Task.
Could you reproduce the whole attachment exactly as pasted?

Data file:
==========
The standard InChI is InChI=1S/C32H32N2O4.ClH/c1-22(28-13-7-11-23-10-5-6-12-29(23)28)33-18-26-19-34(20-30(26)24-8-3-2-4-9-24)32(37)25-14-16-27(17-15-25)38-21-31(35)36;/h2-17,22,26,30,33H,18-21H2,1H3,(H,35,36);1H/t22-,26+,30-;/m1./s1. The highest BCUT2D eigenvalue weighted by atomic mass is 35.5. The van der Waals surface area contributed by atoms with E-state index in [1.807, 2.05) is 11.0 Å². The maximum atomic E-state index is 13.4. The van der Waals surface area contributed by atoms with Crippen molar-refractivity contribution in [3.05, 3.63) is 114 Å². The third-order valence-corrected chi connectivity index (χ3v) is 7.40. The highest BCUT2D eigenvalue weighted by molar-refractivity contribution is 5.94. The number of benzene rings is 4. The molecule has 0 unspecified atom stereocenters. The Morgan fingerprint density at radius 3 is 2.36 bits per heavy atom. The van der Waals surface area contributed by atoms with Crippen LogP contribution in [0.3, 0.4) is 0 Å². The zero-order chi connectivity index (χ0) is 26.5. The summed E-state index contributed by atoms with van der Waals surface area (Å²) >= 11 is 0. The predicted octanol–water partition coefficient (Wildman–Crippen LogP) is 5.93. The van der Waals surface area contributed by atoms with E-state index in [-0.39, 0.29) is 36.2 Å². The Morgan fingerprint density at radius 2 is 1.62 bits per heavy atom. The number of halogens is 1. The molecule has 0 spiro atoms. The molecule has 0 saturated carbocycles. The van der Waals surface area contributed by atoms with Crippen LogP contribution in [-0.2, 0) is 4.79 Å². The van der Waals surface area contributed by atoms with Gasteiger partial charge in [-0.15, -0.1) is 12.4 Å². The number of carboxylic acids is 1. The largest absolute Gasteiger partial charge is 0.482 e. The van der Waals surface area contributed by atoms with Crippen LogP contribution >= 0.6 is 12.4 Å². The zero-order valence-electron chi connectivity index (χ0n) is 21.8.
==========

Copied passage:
The standard InChI is InChI=1S/C32H32N2O4.ClH/c1-22(28-13-7-11-23-10-5-6-12-29(23)28)33-18-26-19-34(20-30(26)24-8-3-2-4-9-24)32(37)25-14-16-27(17-15-25)38-21-31(35)36;/h2-17,22,26,30,33H,18-21H2,1H3,(H,35,36);1H/t22-,26+,30-;/m1./s1. The highest BCUT2D eigenvalue weighted by atomic mass is 35.5. The van der Waals surface area contributed by atoms with E-state index in [1.807, 2.05) is 11.0 Å². The maximum atomic E-state index is 13.4. The van der Waals surface area contributed by atoms with Crippen molar-refractivity contribution in [3.05, 3.63) is 114 Å². The third-order valence-corrected chi connectivity index (χ3v) is 7.40. The highest BCUT2D eigenvalue weighted by molar-refractivity contribution is 5.94. The number of benzene rings is 4. The molecule has 0 unspecified atom stereocenters. The Morgan fingerprint density at radius 3 is 2.36 bits per heavy atom. The van der Waals surface area contributed by atoms with Crippen LogP contribution in [0.3, 0.4) is 0 Å². The zero-order chi connectivity index (χ0) is 26.5. The summed E-state index contributed by atoms with van der Waals surface area (Å²) >= 11 is 0. The predicted octanol–water partition coefficient (Wildman–Crippen LogP) is 5.93. The van der Waals surface area contributed by atoms with E-state index in [-0.39, 0.29) is 36.2 Å². The Morgan fingerprint density at radius 2 is 1.62 bits per heavy atom. The number of halogens is 1. The molecule has 0 spiro atoms. The molecule has 0 saturated carbocycles. The van der Waals surface area contributed by atoms with Crippen LogP contribution in [-0.2, 0) is 4.79 Å². The van der Waals surface area contributed by atoms with Gasteiger partial charge in [-0.15, -0.1) is 12.4 Å². The number of carboxylic acids is 1. The largest absolute Gasteiger partial charge is 0.482 e. The van der Waals surface area contributed by atoms with Crippen LogP contribution >= 0.6 is 12.4 Å². The zero-order valence-electron chi connectivity index (χ0n) is 21.8.